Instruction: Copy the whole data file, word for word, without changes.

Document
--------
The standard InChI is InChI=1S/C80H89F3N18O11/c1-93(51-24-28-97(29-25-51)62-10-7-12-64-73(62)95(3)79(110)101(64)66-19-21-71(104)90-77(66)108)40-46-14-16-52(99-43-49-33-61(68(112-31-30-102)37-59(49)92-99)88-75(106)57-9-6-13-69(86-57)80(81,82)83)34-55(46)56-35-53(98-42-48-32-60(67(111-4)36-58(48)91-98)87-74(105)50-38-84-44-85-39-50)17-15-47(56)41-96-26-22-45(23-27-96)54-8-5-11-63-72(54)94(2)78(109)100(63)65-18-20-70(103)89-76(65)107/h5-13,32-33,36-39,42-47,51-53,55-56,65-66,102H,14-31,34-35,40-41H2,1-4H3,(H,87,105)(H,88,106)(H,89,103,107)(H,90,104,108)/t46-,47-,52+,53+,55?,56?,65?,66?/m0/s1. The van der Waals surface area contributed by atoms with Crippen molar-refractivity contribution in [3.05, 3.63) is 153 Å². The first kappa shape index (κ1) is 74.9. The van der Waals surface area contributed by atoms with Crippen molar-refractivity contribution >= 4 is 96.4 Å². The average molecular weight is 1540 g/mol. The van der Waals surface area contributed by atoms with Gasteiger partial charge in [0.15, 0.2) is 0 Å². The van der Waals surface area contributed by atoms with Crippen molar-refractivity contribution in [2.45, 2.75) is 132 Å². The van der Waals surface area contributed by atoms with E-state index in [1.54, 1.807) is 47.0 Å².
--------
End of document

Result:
The standard InChI is InChI=1S/C80H89F3N18O11/c1-93(51-24-28-97(29-25-51)62-10-7-12-64-73(62)95(3)79(110)101(64)66-19-21-71(104)90-77(66)108)40-46-14-16-52(99-43-49-33-61(68(112-31-30-102)37-59(49)92-99)88-75(106)57-9-6-13-69(86-57)80(81,82)83)34-55(46)56-35-53(98-42-48-32-60(67(111-4)36-58(48)91-98)87-74(105)50-38-84-44-85-39-50)17-15-47(56)41-96-26-22-45(23-27-96)54-8-5-11-63-72(54)94(2)78(109)100(63)65-18-20-70(103)89-76(65)107/h5-13,32-33,36-39,42-47,51-53,55-56,65-66,102H,14-31,34-35,40-41H2,1-4H3,(H,87,105)(H,88,106)(H,89,103,107)(H,90,104,108)/t46-,47-,52+,53+,55?,56?,65?,66?/m0/s1. The van der Waals surface area contributed by atoms with Crippen molar-refractivity contribution in [3.05, 3.63) is 153 Å². The first kappa shape index (κ1) is 74.9. The van der Waals surface area contributed by atoms with Crippen molar-refractivity contribution >= 4 is 96.4 Å². The average molecular weight is 1540 g/mol. The van der Waals surface area contributed by atoms with Gasteiger partial charge in [0.15, 0.2) is 0 Å². The van der Waals surface area contributed by atoms with Crippen molar-refractivity contribution in [2.45, 2.75) is 132 Å². The van der Waals surface area contributed by atoms with E-state index in [1.54, 1.807) is 47.0 Å².